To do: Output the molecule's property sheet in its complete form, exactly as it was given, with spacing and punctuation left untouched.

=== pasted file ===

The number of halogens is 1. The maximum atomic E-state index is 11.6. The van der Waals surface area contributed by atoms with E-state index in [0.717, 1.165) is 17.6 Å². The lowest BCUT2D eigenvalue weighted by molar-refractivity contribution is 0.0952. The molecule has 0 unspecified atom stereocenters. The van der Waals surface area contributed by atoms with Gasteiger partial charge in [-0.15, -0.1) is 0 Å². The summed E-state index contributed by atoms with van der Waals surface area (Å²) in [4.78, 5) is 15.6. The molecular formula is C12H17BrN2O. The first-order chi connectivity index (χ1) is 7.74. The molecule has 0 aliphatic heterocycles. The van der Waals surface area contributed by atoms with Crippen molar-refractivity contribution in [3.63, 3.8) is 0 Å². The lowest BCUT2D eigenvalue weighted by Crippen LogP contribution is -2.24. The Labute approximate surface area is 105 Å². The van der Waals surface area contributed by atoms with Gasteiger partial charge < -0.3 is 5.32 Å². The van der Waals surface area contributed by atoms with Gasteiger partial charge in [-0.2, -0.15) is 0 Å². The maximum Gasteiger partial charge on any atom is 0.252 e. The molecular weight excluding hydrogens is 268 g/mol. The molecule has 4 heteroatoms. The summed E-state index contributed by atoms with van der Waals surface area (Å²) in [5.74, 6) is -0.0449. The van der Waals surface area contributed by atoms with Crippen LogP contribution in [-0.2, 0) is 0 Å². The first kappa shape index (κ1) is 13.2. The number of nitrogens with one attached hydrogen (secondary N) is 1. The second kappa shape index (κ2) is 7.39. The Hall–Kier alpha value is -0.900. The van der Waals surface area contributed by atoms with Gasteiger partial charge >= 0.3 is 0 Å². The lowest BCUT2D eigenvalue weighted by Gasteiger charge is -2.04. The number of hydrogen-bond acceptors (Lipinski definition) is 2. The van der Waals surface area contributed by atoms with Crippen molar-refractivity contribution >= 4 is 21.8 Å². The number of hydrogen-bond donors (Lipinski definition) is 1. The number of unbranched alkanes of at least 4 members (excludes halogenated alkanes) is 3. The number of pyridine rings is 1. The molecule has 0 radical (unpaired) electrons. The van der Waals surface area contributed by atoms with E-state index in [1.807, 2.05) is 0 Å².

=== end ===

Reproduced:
The number of halogens is 1. The maximum atomic E-state index is 11.6. The van der Waals surface area contributed by atoms with E-state index in [0.717, 1.165) is 17.6 Å². The lowest BCUT2D eigenvalue weighted by molar-refractivity contribution is 0.0952. The molecule has 0 unspecified atom stereocenters. The van der Waals surface area contributed by atoms with Gasteiger partial charge in [-0.15, -0.1) is 0 Å². The summed E-state index contributed by atoms with van der Waals surface area (Å²) in [4.78, 5) is 15.6. The molecular formula is C12H17BrN2O. The first-order chi connectivity index (χ1) is 7.74. The molecule has 0 aliphatic heterocycles. The van der Waals surface area contributed by atoms with Crippen molar-refractivity contribution in [3.63, 3.8) is 0 Å². The lowest BCUT2D eigenvalue weighted by Crippen LogP contribution is -2.24. The Labute approximate surface area is 105 Å². The van der Waals surface area contributed by atoms with Gasteiger partial charge < -0.3 is 5.32 Å². The van der Waals surface area contributed by atoms with Gasteiger partial charge in [-0.2, -0.15) is 0 Å². The maximum Gasteiger partial charge on any atom is 0.252 e. The molecular weight excluding hydrogens is 268 g/mol. The molecule has 4 heteroatoms. The summed E-state index contributed by atoms with van der Waals surface area (Å²) in [5.74, 6) is -0.0449. The van der Waals surface area contributed by atoms with Crippen LogP contribution in [-0.2, 0) is 0 Å². The first kappa shape index (κ1) is 13.2. The number of nitrogens with one attached hydrogen (secondary N) is 1. The second kappa shape index (κ2) is 7.39. The Hall–Kier alpha value is -0.900. The van der Waals surface area contributed by atoms with Gasteiger partial charge >= 0.3 is 0 Å². The lowest BCUT2D eigenvalue weighted by Gasteiger charge is -2.04. The number of hydrogen-bond acceptors (Lipinski definition) is 2. The van der Waals surface area contributed by atoms with Crippen molar-refractivity contribution >= 4 is 21.8 Å². The number of hydrogen-bond donors (Lipinski definition) is 1. The number of unbranched alkanes of at least 4 members (excludes halogenated alkanes) is 3. The number of pyridine rings is 1. The molecule has 0 radical (unpaired) electrons. The van der Waals surface area contributed by atoms with E-state index in [1.807, 2.05) is 0 Å².